Using a Salary Guide When Applying for Jobs

May 2, 2013

Salary GuidesIf you are looking to get a raise, or you will be applying for new positions in your field, it’s never good idea to just “wing it” when it comes to your salary requirements or expectations. There are ways you can get very specific information about salaries in your field, which will help you to be realistic in your salary requests to your employer or to or a prospective employer.

Below are some online salary guides that will help you to get the information you need. These are popular sites, but they vary in quality. I’m particularly partial to the BLS site, since it contains comprehensive government statistics on employment. My suggestion however would be that you use several of these, that way you can come up with a solid consensus of realistic salaries in your field and in your geographical location. might be most popular of all the salary guides, even though it is at least 50% job search related. (For what it’s worth, the site looks identical to the Salary Wizard, but they’re probably related.)

The site itself is fairly simple – which is an advantage – and provides some nice features. It allows you to enter different information giving specific title, experience, and education level to adjust income considerations. uses a survey system, in which you complete a survey that will result in a salary that is very specific to your skills and the position you’re applying to.

The questionnaire is very specific, and encompasses several pages of questions. It asks questions about your background and qualifications, but also about benefit levels.

It can actually be quite tedious, but by the time you’re done you will have a customized report that is probably one of the more specific salary sources available.

The Bureau of Labor Statistics (BLS)

The Bureau of Labor Statistics, or BLS is an agency of the United States government. As such, you probably have the most comprehensive database of all things related to jobs and salaries. The site will not only provide you with median salary information for nearly every occupation in the United States, but it will also give you the common ranges.

In addition to national job and salary information, it will also give you regional salary ranges, right down to various metropolitan areas. There can be wide differences in the salary of the same occupation from one city or state to another.

There is a secondary site within the BLS that has information that is equal in value to the salary information provided. The Occupational Outlook Handbook has detailed information on the requirements for a typical job in the field, the number of people employed in the occupation, and the future outlook for the field.

The outlook will list the number of new jobs expected in the field, the percentage growth within the field, and compare it to overall national job growth rates (below average, average, above average, and more).

The outlook for a specific job classification can be just as important as salary range if you’re looking to get a raise, or establish an acceptable salary for a new job. If the field has a high expected growth rate, your chances of getting higher pay will increase. But if the field is in relative decline, you may have to be more conservative with your salary request.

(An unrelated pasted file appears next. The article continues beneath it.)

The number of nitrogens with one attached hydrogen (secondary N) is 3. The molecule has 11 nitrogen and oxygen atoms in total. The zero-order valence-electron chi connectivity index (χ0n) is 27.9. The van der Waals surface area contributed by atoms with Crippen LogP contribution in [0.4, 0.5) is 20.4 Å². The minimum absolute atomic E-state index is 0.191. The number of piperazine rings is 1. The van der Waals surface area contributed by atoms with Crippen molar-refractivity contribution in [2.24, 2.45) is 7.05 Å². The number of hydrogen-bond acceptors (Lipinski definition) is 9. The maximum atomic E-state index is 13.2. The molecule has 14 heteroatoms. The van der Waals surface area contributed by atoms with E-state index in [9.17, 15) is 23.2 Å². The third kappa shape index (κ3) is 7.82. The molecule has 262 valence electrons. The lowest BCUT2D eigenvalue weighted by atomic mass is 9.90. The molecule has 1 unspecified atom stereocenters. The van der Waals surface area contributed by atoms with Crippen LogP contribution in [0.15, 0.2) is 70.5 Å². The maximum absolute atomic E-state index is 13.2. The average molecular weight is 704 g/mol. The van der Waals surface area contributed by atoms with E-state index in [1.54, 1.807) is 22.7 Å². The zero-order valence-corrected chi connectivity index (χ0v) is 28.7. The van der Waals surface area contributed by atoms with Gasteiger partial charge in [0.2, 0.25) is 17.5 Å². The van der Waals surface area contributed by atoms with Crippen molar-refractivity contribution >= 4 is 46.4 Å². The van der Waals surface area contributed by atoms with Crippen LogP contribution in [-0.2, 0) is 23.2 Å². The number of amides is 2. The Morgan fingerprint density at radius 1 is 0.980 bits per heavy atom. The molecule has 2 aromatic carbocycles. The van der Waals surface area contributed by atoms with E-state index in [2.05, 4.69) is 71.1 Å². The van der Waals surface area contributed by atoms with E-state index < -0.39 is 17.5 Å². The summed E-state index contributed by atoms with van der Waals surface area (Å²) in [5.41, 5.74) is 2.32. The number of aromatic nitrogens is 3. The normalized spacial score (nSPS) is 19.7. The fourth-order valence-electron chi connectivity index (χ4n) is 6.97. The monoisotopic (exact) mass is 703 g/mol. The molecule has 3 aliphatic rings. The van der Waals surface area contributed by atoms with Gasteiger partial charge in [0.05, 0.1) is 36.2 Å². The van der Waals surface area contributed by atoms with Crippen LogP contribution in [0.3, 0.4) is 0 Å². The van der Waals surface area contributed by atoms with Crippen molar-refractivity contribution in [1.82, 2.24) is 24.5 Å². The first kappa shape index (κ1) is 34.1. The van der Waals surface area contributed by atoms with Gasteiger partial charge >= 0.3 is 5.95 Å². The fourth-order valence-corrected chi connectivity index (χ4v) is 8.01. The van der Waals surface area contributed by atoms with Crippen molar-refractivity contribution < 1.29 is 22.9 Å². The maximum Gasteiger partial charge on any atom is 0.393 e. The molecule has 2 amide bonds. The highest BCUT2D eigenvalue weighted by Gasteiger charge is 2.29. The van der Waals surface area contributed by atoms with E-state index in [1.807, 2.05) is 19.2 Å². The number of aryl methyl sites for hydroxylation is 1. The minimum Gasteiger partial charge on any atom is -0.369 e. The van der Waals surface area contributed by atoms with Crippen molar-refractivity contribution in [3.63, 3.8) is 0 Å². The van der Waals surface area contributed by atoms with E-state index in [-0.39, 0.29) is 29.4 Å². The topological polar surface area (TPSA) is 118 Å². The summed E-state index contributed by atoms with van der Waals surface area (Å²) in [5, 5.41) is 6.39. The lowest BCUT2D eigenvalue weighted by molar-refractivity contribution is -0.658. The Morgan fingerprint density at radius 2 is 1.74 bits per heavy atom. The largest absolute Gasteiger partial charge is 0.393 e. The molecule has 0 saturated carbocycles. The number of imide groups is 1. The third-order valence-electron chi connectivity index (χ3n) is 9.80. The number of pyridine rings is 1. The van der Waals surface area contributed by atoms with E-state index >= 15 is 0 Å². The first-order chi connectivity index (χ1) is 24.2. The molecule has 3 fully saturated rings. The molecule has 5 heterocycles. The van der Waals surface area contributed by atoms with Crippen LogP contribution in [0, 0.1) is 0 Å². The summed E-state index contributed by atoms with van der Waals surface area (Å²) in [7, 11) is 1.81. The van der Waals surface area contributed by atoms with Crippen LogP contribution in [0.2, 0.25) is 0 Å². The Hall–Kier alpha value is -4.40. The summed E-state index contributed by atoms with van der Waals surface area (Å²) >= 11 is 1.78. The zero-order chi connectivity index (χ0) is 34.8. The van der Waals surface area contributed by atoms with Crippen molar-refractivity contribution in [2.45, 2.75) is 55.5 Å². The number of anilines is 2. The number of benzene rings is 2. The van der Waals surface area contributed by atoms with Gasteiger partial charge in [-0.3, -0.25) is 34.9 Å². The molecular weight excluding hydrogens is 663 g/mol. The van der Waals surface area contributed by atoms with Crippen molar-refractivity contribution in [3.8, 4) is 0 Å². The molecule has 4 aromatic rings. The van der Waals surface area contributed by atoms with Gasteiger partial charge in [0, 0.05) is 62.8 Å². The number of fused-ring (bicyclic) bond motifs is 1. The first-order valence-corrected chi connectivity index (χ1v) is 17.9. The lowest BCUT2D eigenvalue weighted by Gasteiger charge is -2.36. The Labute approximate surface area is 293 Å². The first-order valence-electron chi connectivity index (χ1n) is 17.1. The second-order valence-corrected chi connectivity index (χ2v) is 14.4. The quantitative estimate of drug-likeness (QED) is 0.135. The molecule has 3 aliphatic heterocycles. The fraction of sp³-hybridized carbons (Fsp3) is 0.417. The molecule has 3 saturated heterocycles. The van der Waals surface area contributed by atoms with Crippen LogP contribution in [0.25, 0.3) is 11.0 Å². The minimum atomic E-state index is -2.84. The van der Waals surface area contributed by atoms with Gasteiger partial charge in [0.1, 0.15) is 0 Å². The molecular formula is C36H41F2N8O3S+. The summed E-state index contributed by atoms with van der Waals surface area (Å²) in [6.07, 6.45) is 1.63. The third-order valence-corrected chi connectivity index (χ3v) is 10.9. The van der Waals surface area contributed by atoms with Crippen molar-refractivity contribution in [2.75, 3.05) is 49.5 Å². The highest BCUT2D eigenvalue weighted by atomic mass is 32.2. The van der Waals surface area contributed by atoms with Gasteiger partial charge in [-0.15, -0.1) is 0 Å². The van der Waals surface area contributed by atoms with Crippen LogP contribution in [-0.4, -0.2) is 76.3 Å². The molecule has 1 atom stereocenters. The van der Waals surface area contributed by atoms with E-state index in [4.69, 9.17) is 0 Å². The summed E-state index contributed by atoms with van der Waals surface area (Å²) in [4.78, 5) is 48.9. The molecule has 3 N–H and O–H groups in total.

The site is CareerBuilder’s salary center. It’s a simple system to use and it will give you the information you’re looking for quickly. But as CareerBuilder is first and foremost a job board, there will of course be job ads beneath the salary information.

There’s one caveat on this site – it is advertising intensive. It may start out with a survey that looks like it’s part of the site system, but it’s not. It’s actually an education survey to determine if you’re interested in taking online college courses. It looks convincing because surveys are on other sites as well, and they also start out by asking career-centered questions, but then they quickly switch over to education questions leaving no way out. If this survey portion comes up, click the “no thank you” to move on. caters more to high-end employees such as executives and upper management. The site offers an executive salary calculator, which can be especially valuable since high level positions have a much wider range of compensation than most other fields.

In addition, high-level positions usually include a much wider variety of functions and responsibilities. The addition of one, or the elimination of another, could change the entire salary outlook.

Have you ever used these sites to determine your salary level? Are there other salary guide sites you use that you have a high degree of confidence in? Leave a comment!


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Kevin Mercadante is professional personal finance blogger, and the owner of his own personal finance blog, He has backgrounds in both accounting and the mortgage industry. He lives in Atlanta with his wife and two teenage kids and can be followed on Twitter at @OutOfYourRut.

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